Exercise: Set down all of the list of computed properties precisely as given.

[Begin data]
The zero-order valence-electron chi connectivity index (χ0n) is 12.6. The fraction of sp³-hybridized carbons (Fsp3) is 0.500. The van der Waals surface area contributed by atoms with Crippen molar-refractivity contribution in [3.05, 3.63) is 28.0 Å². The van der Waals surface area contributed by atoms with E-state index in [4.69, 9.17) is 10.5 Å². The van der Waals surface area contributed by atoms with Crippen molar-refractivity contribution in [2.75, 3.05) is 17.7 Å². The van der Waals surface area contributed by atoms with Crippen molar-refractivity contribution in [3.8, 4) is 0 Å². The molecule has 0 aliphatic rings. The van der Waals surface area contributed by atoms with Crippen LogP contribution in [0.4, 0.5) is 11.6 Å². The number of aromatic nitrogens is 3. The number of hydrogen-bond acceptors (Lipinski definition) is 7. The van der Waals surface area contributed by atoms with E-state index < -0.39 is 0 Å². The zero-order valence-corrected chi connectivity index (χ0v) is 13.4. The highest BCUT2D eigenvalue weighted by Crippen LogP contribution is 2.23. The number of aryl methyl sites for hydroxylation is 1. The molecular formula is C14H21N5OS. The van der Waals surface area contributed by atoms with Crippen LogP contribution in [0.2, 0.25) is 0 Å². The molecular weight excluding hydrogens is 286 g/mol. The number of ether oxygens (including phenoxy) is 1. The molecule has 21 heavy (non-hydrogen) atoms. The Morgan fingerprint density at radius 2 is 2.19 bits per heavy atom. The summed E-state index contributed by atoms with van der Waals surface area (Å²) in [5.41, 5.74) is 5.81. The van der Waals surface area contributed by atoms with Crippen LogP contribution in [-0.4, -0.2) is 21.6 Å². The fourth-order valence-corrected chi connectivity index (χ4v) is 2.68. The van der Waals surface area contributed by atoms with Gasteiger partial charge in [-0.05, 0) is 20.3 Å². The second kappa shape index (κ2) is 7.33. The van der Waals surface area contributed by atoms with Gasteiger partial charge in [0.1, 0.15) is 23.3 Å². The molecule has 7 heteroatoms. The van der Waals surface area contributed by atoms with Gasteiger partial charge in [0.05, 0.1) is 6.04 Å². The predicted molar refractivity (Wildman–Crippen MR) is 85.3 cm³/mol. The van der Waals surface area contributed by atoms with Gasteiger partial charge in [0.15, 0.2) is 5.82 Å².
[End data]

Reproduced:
The zero-order valence-electron chi connectivity index (χ0n) is 12.6. The fraction of sp³-hybridized carbons (Fsp3) is 0.500. The van der Waals surface area contributed by atoms with Crippen molar-refractivity contribution in [3.05, 3.63) is 28.0 Å². The van der Waals surface area contributed by atoms with E-state index in [4.69, 9.17) is 10.5 Å². The van der Waals surface area contributed by atoms with Crippen molar-refractivity contribution in [2.75, 3.05) is 17.7 Å². The van der Waals surface area contributed by atoms with Crippen molar-refractivity contribution in [3.8, 4) is 0 Å². The molecule has 0 aliphatic rings. The van der Waals surface area contributed by atoms with Crippen LogP contribution in [0.4, 0.5) is 11.6 Å². The number of aromatic nitrogens is 3. The number of hydrogen-bond acceptors (Lipinski definition) is 7. The van der Waals surface area contributed by atoms with E-state index < -0.39 is 0 Å². The zero-order valence-corrected chi connectivity index (χ0v) is 13.4. The highest BCUT2D eigenvalue weighted by Crippen LogP contribution is 2.23. The number of aryl methyl sites for hydroxylation is 1. The molecular formula is C14H21N5OS. The van der Waals surface area contributed by atoms with Crippen LogP contribution in [0.2, 0.25) is 0 Å². The molecular weight excluding hydrogens is 286 g/mol. The number of ether oxygens (including phenoxy) is 1. The molecule has 21 heavy (non-hydrogen) atoms. The Morgan fingerprint density at radius 2 is 2.19 bits per heavy atom. The summed E-state index contributed by atoms with van der Waals surface area (Å²) in [5.41, 5.74) is 5.81. The van der Waals surface area contributed by atoms with Crippen LogP contribution in [-0.4, -0.2) is 21.6 Å². The fourth-order valence-corrected chi connectivity index (χ4v) is 2.68. The van der Waals surface area contributed by atoms with Gasteiger partial charge in [-0.05, 0) is 20.3 Å². The second kappa shape index (κ2) is 7.33. The van der Waals surface area contributed by atoms with Gasteiger partial charge in [0.1, 0.15) is 23.3 Å². The molecule has 7 heteroatoms. The van der Waals surface area contributed by atoms with Gasteiger partial charge in [0.05, 0.1) is 6.04 Å². The predicted molar refractivity (Wildman–Crippen MR) is 85.3 cm³/mol. The van der Waals surface area contributed by atoms with Gasteiger partial charge in [0.15, 0.2) is 5.82 Å².